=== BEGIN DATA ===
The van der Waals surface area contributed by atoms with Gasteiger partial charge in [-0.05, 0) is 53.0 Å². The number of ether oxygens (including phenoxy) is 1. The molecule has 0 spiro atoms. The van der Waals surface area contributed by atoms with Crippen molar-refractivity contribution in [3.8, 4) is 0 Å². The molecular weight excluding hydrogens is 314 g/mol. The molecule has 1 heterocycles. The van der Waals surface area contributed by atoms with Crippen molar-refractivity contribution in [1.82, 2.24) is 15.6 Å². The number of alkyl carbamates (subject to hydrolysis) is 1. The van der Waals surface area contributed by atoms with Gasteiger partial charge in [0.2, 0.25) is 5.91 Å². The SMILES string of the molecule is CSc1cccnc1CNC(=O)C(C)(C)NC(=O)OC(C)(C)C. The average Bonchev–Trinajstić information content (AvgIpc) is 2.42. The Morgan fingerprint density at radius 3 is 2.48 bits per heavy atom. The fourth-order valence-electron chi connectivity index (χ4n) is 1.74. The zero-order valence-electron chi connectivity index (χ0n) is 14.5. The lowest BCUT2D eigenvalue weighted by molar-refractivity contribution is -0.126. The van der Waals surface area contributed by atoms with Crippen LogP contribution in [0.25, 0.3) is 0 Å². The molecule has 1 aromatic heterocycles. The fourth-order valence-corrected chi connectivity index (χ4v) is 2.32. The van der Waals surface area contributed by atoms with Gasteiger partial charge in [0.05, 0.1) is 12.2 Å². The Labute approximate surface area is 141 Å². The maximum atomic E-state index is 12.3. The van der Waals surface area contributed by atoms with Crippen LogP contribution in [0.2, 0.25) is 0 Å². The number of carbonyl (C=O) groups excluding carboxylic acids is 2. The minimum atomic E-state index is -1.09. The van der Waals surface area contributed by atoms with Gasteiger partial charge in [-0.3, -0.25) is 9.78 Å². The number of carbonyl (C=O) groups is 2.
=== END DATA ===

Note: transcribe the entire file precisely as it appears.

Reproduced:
The van der Waals surface area contributed by atoms with Gasteiger partial charge in [-0.05, 0) is 53.0 Å². The number of ether oxygens (including phenoxy) is 1. The molecule has 0 spiro atoms. The van der Waals surface area contributed by atoms with Crippen molar-refractivity contribution in [3.8, 4) is 0 Å². The molecular weight excluding hydrogens is 314 g/mol. The molecule has 1 heterocycles. The van der Waals surface area contributed by atoms with Crippen molar-refractivity contribution in [1.82, 2.24) is 15.6 Å². The number of alkyl carbamates (subject to hydrolysis) is 1. The van der Waals surface area contributed by atoms with Gasteiger partial charge in [0.2, 0.25) is 5.91 Å². The SMILES string of the molecule is CSc1cccnc1CNC(=O)C(C)(C)NC(=O)OC(C)(C)C. The average Bonchev–Trinajstić information content (AvgIpc) is 2.42. The Morgan fingerprint density at radius 3 is 2.48 bits per heavy atom. The fourth-order valence-electron chi connectivity index (χ4n) is 1.74. The zero-order valence-electron chi connectivity index (χ0n) is 14.5. The lowest BCUT2D eigenvalue weighted by molar-refractivity contribution is -0.126. The van der Waals surface area contributed by atoms with Crippen LogP contribution in [0.25, 0.3) is 0 Å². The molecule has 1 aromatic heterocycles. The fourth-order valence-corrected chi connectivity index (χ4v) is 2.32. The van der Waals surface area contributed by atoms with Gasteiger partial charge in [0.05, 0.1) is 12.2 Å². The Labute approximate surface area is 141 Å². The maximum atomic E-state index is 12.3. The van der Waals surface area contributed by atoms with Crippen LogP contribution in [0.2, 0.25) is 0 Å². The number of carbonyl (C=O) groups excluding carboxylic acids is 2. The minimum atomic E-state index is -1.09. The van der Waals surface area contributed by atoms with Gasteiger partial charge in [-0.3, -0.25) is 9.78 Å². The number of carbonyl (C=O) groups is 2.